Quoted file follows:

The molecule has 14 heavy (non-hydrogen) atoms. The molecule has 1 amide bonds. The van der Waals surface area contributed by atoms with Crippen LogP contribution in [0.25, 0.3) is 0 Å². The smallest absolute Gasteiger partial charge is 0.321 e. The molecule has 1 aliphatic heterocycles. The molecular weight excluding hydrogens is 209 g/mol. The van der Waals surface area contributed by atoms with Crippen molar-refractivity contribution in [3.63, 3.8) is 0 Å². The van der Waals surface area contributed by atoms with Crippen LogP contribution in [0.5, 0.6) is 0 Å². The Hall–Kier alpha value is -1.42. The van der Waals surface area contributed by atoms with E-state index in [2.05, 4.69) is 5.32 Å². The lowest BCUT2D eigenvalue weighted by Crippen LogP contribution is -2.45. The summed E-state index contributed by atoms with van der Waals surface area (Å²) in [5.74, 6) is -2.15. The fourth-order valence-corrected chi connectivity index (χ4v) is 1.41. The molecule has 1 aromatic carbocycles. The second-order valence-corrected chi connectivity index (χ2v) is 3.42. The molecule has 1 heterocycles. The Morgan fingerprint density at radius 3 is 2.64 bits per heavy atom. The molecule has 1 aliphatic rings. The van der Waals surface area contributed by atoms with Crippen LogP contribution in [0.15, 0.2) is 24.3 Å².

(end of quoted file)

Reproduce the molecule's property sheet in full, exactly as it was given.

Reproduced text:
The molecule has 14 heavy (non-hydrogen) atoms. The molecule has 1 amide bonds. The van der Waals surface area contributed by atoms with Crippen LogP contribution in [0.25, 0.3) is 0 Å². The smallest absolute Gasteiger partial charge is 0.321 e. The molecule has 1 aliphatic heterocycles. The molecular weight excluding hydrogens is 209 g/mol. The van der Waals surface area contributed by atoms with Crippen molar-refractivity contribution in [3.63, 3.8) is 0 Å². The van der Waals surface area contributed by atoms with Crippen LogP contribution in [0.5, 0.6) is 0 Å². The Hall–Kier alpha value is -1.42. The van der Waals surface area contributed by atoms with E-state index in [2.05, 4.69) is 5.32 Å². The lowest BCUT2D eigenvalue weighted by Crippen LogP contribution is -2.45. The summed E-state index contributed by atoms with van der Waals surface area (Å²) in [5.74, 6) is -2.15. The fourth-order valence-corrected chi connectivity index (χ4v) is 1.41. The molecule has 1 aromatic carbocycles. The second-order valence-corrected chi connectivity index (χ2v) is 3.42. The molecule has 1 heterocycles. The Morgan fingerprint density at radius 3 is 2.64 bits per heavy atom. The molecule has 1 aliphatic rings. The van der Waals surface area contributed by atoms with Crippen LogP contribution in [0.15, 0.2) is 24.3 Å².